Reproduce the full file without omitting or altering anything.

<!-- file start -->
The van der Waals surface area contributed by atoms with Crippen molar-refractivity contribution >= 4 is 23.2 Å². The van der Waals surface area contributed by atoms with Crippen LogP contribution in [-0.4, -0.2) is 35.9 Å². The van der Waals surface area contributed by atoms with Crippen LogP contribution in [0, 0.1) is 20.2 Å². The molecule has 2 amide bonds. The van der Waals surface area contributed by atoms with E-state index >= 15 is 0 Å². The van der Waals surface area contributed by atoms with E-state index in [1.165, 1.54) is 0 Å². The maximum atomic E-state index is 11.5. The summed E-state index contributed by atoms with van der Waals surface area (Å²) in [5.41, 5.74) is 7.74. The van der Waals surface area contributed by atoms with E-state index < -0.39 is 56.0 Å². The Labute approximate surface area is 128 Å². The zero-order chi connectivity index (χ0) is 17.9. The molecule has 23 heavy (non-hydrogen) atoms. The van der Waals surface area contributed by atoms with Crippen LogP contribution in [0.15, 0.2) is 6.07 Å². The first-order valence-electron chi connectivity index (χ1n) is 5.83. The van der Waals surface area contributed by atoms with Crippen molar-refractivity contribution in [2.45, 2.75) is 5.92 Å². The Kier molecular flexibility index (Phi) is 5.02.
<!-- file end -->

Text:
The van der Waals surface area contributed by atoms with Crippen molar-refractivity contribution >= 4 is 23.2 Å². The van der Waals surface area contributed by atoms with Crippen LogP contribution in [-0.4, -0.2) is 35.9 Å². The van der Waals surface area contributed by atoms with Crippen LogP contribution in [0, 0.1) is 20.2 Å². The molecule has 2 amide bonds. The van der Waals surface area contributed by atoms with E-state index >= 15 is 0 Å². The van der Waals surface area contributed by atoms with E-state index in [1.165, 1.54) is 0 Å². The maximum atomic E-state index is 11.5. The summed E-state index contributed by atoms with van der Waals surface area (Å²) in [5.41, 5.74) is 7.74. The van der Waals surface area contributed by atoms with E-state index < -0.39 is 56.0 Å². The Labute approximate surface area is 128 Å². The zero-order chi connectivity index (χ0) is 17.9. The molecule has 23 heavy (non-hydrogen) atoms. The van der Waals surface area contributed by atoms with Crippen LogP contribution in [0.15, 0.2) is 6.07 Å². The first-order valence-electron chi connectivity index (χ1n) is 5.83. The van der Waals surface area contributed by atoms with Crippen molar-refractivity contribution in [2.45, 2.75) is 5.92 Å². The Kier molecular flexibility index (Phi) is 5.02.